Thursday, March 10, 2016

Army Campaign Streamers

Today would have been my father-in-law's 98th birthday. In honor of his life and military service during World War II with Company H, 2nd Battalion, 2nd Infantry Regiment, 5th Infantry Division, I am starting an occasional series about what I have learned while researching his military service, which I have been doing for nearly 30 years. Today I'm describing Army campaign streamers. If you have visited a museum of a color-bearing Army organization, you've probably seen some of them.

Campaign streamers are ribbons that hang from the top of a military color-bearing unit's flag staff. Each streamer (2-3/4 inches by 4-feet long) is embroidered with the designation of a campaign and the year in which it occurred. The Army flag currently has 189 ribbons commemorating all of the campaigns in which the service fought since its founding in 1775. Individual color-bearing elements of the Army's organization are privileged to add streamers to their flags for each campaign in which they fought.

The concept of campaign streamers became popular in the Civil War when several Army organizations embroidered the names of battles on their organizational colors. This practice was replaced when Army units were authorized to place silver bands, engraved with the names of battles, around their flag staffs. American Expeditionary Force units in World War I were unable to obtain these silver bands so General Pershing authorized the use of small ribbons bearing the names of World War I operations. In 1921 all color-bearing Army organizations were authorized to use the campaign streamers currently used today.

Army flag with campaign streamers; source unknown

Each war or conflict includes a different number of streamers depending on how many campaigns comprised it and each war has a different ribbon design. The design of the streamers are also used for the campaign medals and ribbons soldiers are awarded. The specific names of the campaigns are embroidered on the ribbon.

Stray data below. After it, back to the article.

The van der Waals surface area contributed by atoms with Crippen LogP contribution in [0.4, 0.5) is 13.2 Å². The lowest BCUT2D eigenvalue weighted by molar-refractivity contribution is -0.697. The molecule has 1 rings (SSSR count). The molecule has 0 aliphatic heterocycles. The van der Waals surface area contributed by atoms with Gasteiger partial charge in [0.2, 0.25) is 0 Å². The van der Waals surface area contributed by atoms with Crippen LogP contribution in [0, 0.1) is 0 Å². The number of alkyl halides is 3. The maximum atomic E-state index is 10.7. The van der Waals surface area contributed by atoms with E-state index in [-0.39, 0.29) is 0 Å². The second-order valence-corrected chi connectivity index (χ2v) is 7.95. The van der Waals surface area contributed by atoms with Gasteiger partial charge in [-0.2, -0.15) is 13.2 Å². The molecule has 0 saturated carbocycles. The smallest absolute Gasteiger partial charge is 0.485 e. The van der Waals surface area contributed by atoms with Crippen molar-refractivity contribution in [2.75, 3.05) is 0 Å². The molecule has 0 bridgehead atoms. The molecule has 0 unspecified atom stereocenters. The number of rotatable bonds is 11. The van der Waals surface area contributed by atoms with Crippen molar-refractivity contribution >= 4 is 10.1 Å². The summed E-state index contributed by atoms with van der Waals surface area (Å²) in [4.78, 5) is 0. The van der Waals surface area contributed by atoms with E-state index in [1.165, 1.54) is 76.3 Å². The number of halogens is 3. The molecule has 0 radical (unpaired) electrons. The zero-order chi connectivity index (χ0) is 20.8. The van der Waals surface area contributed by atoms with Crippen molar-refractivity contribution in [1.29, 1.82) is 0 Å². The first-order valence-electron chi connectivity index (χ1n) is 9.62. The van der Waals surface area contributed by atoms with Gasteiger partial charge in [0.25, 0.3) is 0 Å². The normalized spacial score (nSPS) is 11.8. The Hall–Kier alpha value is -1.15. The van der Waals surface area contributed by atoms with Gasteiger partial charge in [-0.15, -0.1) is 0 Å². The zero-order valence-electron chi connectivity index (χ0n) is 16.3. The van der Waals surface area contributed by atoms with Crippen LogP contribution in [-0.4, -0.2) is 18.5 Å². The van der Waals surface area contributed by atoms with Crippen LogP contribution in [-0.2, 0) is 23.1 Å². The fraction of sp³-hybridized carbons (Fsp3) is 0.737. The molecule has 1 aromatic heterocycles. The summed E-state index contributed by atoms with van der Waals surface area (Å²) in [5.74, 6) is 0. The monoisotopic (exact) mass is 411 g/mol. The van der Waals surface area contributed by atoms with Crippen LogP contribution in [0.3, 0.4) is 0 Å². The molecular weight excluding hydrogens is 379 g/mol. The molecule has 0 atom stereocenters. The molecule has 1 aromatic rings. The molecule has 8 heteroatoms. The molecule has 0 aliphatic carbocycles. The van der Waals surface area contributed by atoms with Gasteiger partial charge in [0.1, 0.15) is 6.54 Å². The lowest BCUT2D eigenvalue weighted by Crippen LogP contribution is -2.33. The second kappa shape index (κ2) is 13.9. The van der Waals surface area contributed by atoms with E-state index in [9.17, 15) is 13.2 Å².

World War II European Theater of Operations (green/brown) campaign streamers;
photograph courtesy of the 63rd Infantry Division

The complete list of Army campaign streamers, along with an image of the ribbon design, may be found here:
  • Revolutionary War (16 streamers)
  • War of 1812 (6 streamers)
  • Mexican War (10 streamers)
  • Civil War (25 streamers)
  • Indian Wars (14 streamers)
  • War with Spain (3 streamers)
  • China Relief Expedition (3 streamers)
  • Philippine Insurrection (11 streamers)
  • Mexican Expedition (1 streamer)
  • World War I (13 streamers)
  • World War II (38 streamers)
  • Korean War (10 streamers)
  • Vietnam War (17 streamers)
  • Armed Forces Expeditions (4 streamers)
  • Southwest Asia (3 streamers)
  • Kosovo (2 streamers)
  • War on Terrorism (13 streamers)
My father-in-law's division earned five campaign streamers during World War II:
  • Normandy
  • Northern France
  • Ardennes-Alsace
  • Rhineland
  • Central Europe
I began trying to collect the streamers several years ago and pretty easily was able to collect the first four streamers. However, Central Europe proved a challenge. A few weeks ago a seller on eBay offered that streamer and had a Buy It Now Button (love that thing!). I've cleaned the ribbons and am having them framed now as a gift to my husband.

World War II European Theater of Operations Central Europe campaign
streamer; image courtesy of

If you are interested in learning more information about your ancestor's Army service, then the Center for Military History is a good website to visit. If you want to read something informative buy quite dry, Army Regulation 600-8-22: Military Awards will explain campaign streamers in exhaustive detail.

NOTE: My third cousin once removed, Haskins Thomas Farrar, served in 10th Infantry, 5th Infantry Division. He died on 19 November 1944. A previous post, Fortress Metz and the 5th Infantry Division, told his story.

I have written about my father-in-law's war experiences: Historic WWII Assault Crossing of the Rhine River, They Called It Ireland, and When Things Went Sour on the Sauer.

To read all my posts related to World War II, click here.


  1. Schalene, do you know if the streamers are the same as the ribbon bar shaped pins? I have several that I think belonged to my grandfather but don't know how to find out what battles they are for. Kat

    1. Yes, the campaign ribbon pins will have the same design as the streamer, but many other types of medals may have been awarded as well. I suggest you click on the Wikipedia link I provided and try to match them up. Or you can post photos of them to my Facebook page and I'll try to help identify them.

  2. Schalene,

    I want to let you know that your blog post is listed in today's Fab Finds post at

    Have a great weekend!